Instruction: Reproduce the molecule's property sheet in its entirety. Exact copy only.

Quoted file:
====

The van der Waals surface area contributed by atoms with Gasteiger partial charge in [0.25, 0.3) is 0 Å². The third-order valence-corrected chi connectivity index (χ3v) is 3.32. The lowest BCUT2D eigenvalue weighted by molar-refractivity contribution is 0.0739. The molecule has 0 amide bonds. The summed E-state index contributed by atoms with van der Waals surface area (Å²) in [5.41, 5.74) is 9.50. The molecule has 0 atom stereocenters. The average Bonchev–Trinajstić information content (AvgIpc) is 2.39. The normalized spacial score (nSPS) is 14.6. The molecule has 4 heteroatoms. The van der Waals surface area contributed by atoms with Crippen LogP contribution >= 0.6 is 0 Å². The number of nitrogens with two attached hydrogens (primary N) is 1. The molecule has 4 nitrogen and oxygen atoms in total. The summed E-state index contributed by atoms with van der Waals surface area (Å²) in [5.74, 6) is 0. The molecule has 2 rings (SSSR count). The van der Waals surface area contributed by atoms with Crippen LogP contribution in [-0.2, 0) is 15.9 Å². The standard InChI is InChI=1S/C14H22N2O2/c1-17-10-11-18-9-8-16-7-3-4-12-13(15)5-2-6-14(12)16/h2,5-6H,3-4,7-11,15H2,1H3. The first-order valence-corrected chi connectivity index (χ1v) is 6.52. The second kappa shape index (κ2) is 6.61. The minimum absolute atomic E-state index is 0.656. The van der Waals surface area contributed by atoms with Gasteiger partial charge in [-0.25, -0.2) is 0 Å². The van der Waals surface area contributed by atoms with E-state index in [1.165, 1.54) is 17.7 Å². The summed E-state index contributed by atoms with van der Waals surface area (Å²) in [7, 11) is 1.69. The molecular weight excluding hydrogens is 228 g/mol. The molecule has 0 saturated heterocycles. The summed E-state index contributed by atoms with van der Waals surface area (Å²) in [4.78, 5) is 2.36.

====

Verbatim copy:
The van der Waals surface area contributed by atoms with Gasteiger partial charge in [0.25, 0.3) is 0 Å². The third-order valence-corrected chi connectivity index (χ3v) is 3.32. The lowest BCUT2D eigenvalue weighted by molar-refractivity contribution is 0.0739. The molecule has 0 amide bonds. The summed E-state index contributed by atoms with van der Waals surface area (Å²) in [5.41, 5.74) is 9.50. The molecule has 0 atom stereocenters. The average Bonchev–Trinajstić information content (AvgIpc) is 2.39. The normalized spacial score (nSPS) is 14.6. The molecule has 4 heteroatoms. The van der Waals surface area contributed by atoms with Crippen LogP contribution >= 0.6 is 0 Å². The number of nitrogens with two attached hydrogens (primary N) is 1. The molecule has 4 nitrogen and oxygen atoms in total. The summed E-state index contributed by atoms with van der Waals surface area (Å²) in [5.74, 6) is 0. The molecule has 2 rings (SSSR count). The van der Waals surface area contributed by atoms with Crippen LogP contribution in [-0.2, 0) is 15.9 Å². The standard InChI is InChI=1S/C14H22N2O2/c1-17-10-11-18-9-8-16-7-3-4-12-13(15)5-2-6-14(12)16/h2,5-6H,3-4,7-11,15H2,1H3. The first-order valence-corrected chi connectivity index (χ1v) is 6.52. The second kappa shape index (κ2) is 6.61. The minimum absolute atomic E-state index is 0.656. The van der Waals surface area contributed by atoms with Gasteiger partial charge in [-0.25, -0.2) is 0 Å². The van der Waals surface area contributed by atoms with E-state index in [1.165, 1.54) is 17.7 Å². The summed E-state index contributed by atoms with van der Waals surface area (Å²) in [7, 11) is 1.69. The molecular weight excluding hydrogens is 228 g/mol. The molecule has 0 saturated heterocycles. The summed E-state index contributed by atoms with van der Waals surface area (Å²) in [4.78, 5) is 2.36.